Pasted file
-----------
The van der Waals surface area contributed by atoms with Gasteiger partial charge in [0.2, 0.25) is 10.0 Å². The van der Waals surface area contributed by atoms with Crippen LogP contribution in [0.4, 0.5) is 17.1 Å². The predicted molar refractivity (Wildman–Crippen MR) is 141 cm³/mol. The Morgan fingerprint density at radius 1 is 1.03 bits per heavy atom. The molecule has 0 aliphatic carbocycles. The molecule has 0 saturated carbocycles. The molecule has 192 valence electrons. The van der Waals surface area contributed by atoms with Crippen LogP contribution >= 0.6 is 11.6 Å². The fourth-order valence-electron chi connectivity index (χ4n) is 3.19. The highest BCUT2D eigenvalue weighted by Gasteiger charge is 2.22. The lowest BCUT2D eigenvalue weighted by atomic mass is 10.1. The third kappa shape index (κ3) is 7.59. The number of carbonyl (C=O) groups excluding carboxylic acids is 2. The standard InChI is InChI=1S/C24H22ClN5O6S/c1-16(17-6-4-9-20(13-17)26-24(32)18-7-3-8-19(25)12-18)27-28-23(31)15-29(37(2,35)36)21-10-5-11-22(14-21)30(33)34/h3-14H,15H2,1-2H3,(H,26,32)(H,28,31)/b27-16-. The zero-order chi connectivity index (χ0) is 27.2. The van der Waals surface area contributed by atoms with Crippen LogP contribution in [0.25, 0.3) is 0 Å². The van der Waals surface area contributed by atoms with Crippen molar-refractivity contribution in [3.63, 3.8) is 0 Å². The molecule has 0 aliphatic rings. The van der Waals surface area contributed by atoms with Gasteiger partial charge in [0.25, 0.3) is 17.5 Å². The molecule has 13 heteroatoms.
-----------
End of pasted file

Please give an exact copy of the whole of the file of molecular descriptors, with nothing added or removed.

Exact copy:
The van der Waals surface area contributed by atoms with Gasteiger partial charge in [0.2, 0.25) is 10.0 Å². The van der Waals surface area contributed by atoms with Crippen LogP contribution in [0.4, 0.5) is 17.1 Å². The predicted molar refractivity (Wildman–Crippen MR) is 141 cm³/mol. The Morgan fingerprint density at radius 1 is 1.03 bits per heavy atom. The molecule has 0 aliphatic carbocycles. The molecule has 0 saturated carbocycles. The molecule has 192 valence electrons. The van der Waals surface area contributed by atoms with Crippen LogP contribution >= 0.6 is 11.6 Å². The fourth-order valence-electron chi connectivity index (χ4n) is 3.19. The highest BCUT2D eigenvalue weighted by Gasteiger charge is 2.22. The lowest BCUT2D eigenvalue weighted by atomic mass is 10.1. The third kappa shape index (κ3) is 7.59. The number of carbonyl (C=O) groups excluding carboxylic acids is 2. The standard InChI is InChI=1S/C24H22ClN5O6S/c1-16(17-6-4-9-20(13-17)26-24(32)18-7-3-8-19(25)12-18)27-28-23(31)15-29(37(2,35)36)21-10-5-11-22(14-21)30(33)34/h3-14H,15H2,1-2H3,(H,26,32)(H,28,31)/b27-16-. The zero-order chi connectivity index (χ0) is 27.2. The van der Waals surface area contributed by atoms with Crippen LogP contribution in [0.25, 0.3) is 0 Å². The van der Waals surface area contributed by atoms with Crippen molar-refractivity contribution in [3.63, 3.8) is 0 Å². The molecule has 0 aliphatic rings. The van der Waals surface area contributed by atoms with Gasteiger partial charge in [0.25, 0.3) is 17.5 Å². The molecule has 13 heteroatoms.